How light are the tanks, engine, fairing and avionics? For the final stage, any mass saved can be directly added to the payload on a one-to-one basis. Large rockets have the advantage with dry mass. The smaller the vehicle, the harder it is to decrease the dry to wet mass ratio. Smaller rocket disadvantages include more atmospheric aerodynamic losses, sensors and computers do not shrink with the rocket size, smaller and thinner tanks are harder to optimize for low mass, smaller engines and pumps have lower efficiency and lower thrust-to-weight ratio, etc.
You can verify the calculator accuracy by using widely available public information for proven rockets such as NASA Saturn V. Any proposed paper rocket in the calculator uses the same calculations. The tool is also open source for further verification or proposed enhancements.
Here are just a few examples of what you can do with our calculator:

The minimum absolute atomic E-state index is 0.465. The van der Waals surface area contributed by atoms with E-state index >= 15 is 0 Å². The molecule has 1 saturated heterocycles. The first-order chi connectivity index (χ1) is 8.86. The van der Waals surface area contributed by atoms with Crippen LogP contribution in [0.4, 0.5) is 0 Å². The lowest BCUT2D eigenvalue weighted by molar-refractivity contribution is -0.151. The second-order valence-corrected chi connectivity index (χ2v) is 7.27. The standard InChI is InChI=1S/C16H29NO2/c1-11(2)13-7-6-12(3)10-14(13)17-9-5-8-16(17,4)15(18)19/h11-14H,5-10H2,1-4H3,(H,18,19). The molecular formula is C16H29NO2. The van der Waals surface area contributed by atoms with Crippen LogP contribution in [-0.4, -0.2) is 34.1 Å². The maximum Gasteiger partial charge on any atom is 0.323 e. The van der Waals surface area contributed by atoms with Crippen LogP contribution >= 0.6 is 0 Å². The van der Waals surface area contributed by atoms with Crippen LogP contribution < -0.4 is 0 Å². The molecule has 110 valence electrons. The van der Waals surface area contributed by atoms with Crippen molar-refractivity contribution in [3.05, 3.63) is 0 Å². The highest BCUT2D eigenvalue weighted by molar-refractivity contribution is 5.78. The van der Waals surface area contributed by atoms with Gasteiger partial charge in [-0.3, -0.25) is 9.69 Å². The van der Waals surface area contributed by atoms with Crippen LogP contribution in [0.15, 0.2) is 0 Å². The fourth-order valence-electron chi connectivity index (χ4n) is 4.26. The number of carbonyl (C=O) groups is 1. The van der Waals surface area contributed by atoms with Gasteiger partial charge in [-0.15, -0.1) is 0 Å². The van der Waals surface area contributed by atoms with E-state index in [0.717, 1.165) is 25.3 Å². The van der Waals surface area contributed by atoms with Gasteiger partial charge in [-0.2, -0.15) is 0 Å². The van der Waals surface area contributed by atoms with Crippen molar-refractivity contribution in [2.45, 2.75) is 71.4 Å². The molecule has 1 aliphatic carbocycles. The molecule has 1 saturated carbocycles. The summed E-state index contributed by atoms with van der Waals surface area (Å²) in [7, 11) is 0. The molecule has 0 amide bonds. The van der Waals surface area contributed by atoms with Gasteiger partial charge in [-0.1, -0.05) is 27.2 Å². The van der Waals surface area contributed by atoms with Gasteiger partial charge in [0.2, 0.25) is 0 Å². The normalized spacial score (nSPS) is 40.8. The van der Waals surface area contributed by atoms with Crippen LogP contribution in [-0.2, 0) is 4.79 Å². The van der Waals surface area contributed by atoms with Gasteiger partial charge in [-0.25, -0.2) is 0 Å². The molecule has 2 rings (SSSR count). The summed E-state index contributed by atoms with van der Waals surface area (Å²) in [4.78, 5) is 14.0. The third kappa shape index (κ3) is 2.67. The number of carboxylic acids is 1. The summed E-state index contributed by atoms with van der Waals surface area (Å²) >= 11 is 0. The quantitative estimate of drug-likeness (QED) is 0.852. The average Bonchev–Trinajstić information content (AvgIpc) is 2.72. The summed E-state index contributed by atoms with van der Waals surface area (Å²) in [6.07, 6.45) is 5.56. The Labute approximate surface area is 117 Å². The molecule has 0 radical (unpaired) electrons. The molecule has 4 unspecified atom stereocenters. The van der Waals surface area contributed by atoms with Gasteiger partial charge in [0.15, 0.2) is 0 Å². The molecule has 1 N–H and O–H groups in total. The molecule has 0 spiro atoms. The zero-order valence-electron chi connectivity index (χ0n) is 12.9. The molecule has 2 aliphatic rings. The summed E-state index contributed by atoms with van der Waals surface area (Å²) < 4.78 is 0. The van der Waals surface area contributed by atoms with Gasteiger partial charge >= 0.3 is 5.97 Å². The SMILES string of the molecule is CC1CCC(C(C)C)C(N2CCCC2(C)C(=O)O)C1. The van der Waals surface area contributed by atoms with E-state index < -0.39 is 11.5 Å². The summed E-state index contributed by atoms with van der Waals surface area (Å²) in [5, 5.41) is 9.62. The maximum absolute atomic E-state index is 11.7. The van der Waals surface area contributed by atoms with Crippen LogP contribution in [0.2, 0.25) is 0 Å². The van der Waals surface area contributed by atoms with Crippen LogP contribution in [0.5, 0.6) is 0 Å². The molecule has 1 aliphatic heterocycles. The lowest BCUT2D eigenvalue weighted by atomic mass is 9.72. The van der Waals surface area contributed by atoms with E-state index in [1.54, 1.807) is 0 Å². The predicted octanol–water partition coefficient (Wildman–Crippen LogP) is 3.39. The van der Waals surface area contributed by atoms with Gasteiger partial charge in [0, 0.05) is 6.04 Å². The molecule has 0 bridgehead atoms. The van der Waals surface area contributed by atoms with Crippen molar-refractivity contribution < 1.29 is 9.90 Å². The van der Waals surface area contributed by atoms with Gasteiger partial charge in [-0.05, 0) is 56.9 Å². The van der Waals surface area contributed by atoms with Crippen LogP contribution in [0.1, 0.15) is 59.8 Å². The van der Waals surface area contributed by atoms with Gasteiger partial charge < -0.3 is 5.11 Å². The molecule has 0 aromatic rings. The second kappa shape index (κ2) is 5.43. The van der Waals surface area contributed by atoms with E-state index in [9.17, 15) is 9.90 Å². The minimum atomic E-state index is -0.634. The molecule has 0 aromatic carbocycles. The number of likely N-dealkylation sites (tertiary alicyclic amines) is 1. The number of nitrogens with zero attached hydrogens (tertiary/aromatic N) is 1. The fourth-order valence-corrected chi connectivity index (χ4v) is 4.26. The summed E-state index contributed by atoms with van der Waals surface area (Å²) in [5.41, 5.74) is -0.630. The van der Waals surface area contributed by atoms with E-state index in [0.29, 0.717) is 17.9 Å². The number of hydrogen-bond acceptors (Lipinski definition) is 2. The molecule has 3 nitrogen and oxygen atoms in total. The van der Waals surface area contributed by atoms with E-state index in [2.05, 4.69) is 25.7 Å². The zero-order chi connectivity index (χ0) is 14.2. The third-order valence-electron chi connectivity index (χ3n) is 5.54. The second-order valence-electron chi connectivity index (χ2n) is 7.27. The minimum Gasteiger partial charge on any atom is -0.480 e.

- Check historical and future launch vehicle performance details
- Increase or decrease engine performance by 10% and see the payload impact
- Change the launch location and target orbit for any rocket and see how it impacts the payload
- Enable Air Launch (plane) on any rocket and see the payload impact
- Build your own paper rocket design based on existing engines
Not yet supported:
- Automatically changing the dry mass based on propellant choices
- Side booster configurations — this is why SLS, Atlas V, Space Shuttle are not yet available
- Orbital refueling — something that will help evaluate Starship for Artemis Moon mission
- Re-usability and its payload impact due to added legs, propellant, etc.
About the Launcher Rocket Calculator author
Igor Nikishchenko, Chief Designer, Launcher
Igor previously served as Deputy Chief Designer in the Liquid Propulsion Department at Yuzhnoye, the Ukrainian state-owned company that designed the world-leading Zenit launch vehicle. Most recently, Igor worked for Avio, a key contractor for the European Space Agency’s Ariane and Vega launchers. Igor has over 30 years of experience in high-performance liquid rocket engine development.
Launcher is developing the world’s most efficient rocket to deliver small satellites to orbit. Find out more at Launcherspace.com